9-essentials-for-a-trash-free-bathroom

1. Crystal deodorant

Ditch that standard plastic tube of deodorant (especially if it has aluminum or other yuckies in it) and try a crystal instead. Learn about the science behind crystal deodorant here.

2. Shampoo bar

Shampoo bars are a great alternative to bottles of shampoo: they’re typically packaged in recyclable cardboard or paper, and require less fuel to transport than their bulky counterparts.

3. Hankies instead of tissue

It’s only recently that our society has switched to single-use tissues for our runny noses. Soft cotton hankies are a treat for your nose–and have far less of an impact than those disposables, especially during allergy season!

4. DIY toothpaste

No tube required! Whip up a batch of homemade toothpaste  and store in an extra jar in the medicine cabinet.

5. Bar soap or bulk body wash

Like shampoo, bar soap has less of an impact on the environment by having less packaging and less weight to transport. If you can’t give up the body wash, head over to the bulk section of your favorite natural grocery store or co-op and re-use your bottles.

6. Cornstarch instead of dry shampoo

A little greasy? Sprinkle cornstarch on your roots and brush it through your hair to quickly absorb excess grease. Easy peasy.

7. A Moon Cup or GladRags

This one should be obvious! Disposable tampons and pads are not great for your body, and even worse for our planet. Try a menstrual cup or cloth pads, and get rid of the monthly garbage that accompanies your period.

8. Recycleable toothbrush

Our friends at Preserve (a fellow B Corp!) make toothbrushes out of recycled plastic and have a toothbrush take back program to keep the loop going.

9. Make your own facial cleansers

Not only do they often come in plastic, single-use containers but conventional products for your face also tend to contain some nasty ingredients. Fortunately, there are loads of DIY facial cleansers out there, including my favorite: a homemade honey cinnamon facial scrub!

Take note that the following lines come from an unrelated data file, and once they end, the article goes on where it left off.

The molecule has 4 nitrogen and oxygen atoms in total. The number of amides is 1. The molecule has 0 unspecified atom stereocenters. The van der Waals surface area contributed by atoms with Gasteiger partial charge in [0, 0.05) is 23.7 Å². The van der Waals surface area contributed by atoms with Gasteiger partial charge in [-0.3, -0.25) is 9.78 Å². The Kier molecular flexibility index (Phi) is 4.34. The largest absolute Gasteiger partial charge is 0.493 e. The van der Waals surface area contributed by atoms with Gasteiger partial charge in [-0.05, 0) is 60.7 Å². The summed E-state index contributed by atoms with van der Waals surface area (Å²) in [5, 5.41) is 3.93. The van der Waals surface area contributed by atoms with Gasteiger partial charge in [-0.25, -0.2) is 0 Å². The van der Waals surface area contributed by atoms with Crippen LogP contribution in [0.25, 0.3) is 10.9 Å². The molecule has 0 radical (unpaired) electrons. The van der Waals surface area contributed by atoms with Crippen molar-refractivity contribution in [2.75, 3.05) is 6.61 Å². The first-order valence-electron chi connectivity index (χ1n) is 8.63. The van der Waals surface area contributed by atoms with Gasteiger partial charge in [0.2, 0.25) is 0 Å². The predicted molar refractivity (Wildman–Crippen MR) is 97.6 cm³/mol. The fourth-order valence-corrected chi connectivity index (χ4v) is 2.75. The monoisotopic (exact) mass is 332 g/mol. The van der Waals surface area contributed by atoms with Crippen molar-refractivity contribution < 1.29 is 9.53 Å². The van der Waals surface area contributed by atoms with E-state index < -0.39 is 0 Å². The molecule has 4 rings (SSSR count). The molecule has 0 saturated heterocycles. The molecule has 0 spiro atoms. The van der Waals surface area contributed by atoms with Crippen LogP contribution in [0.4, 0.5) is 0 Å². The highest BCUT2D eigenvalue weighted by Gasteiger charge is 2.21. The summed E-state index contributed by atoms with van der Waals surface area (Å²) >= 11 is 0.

10. Extra credit: reusable toilet paper

For the extremely green, you can always make the switch to “family cloth” or reusable toilet paper. Use rags or cut up old towels for wipes and wash thoroughly between uses. Don’t accidentally drop one in the toilet, though!

What’s your best tip for waste reduction in the medicine cabinet or shower? Leave us a comment and let us know!

About the author of this post:

tracy is the owner of GladRags and is passionate about period positivity and empowering women everywhere. In her free time, she likes to read, travel, practice yoga, and hang out with her cats.

We’re donating a percentage of our 2013 profits, and want our customers’ help in choosing which organization to support. Read on for more information about five non-profits we think deserve our support, then cast your vote!

Girl Up

The Girl Up campaign educates and empowers American girls to help their sisters around the world. Girl Up participants have the opportunity to learn about global issues, develop leadership skills, and become advocates for girls and women in impoverished parts of the world. Learn more about Girl Up >>

Hesperian Health Guides

Hesperian Health Guides produces and distributes easy to read health information to people around the world. For 40 years, Hesperian has distributed a books including Where There is No Doctor to assist communities in providing necessary health care to individuals where there are no formal medical practitioners. Learn more about Hesperian Health Guides >>

Sustainable Health Enterprises (SHE)

Sustainable Health Enterprises (SHE) uses market-based solutions to solve problems in the developing world. Current SHE initiatives include SHE28, which helps women in Rwanda create their own businesses manufacturing eco-friendly menstrual pads–providing economic empowerment as well as a menstrual solution for the women of the community. Learn more about SHE >>

Environmental Working Group (EWG)

The Environmental Working Group (EWG) conducts environmental health research to inspire consumers, companies, and government to take action for a cleaner, safer world. EWG is the force behind the Skin Deep database, which educates consumers about the ingredients in their personal care products. Learn more about EWG >>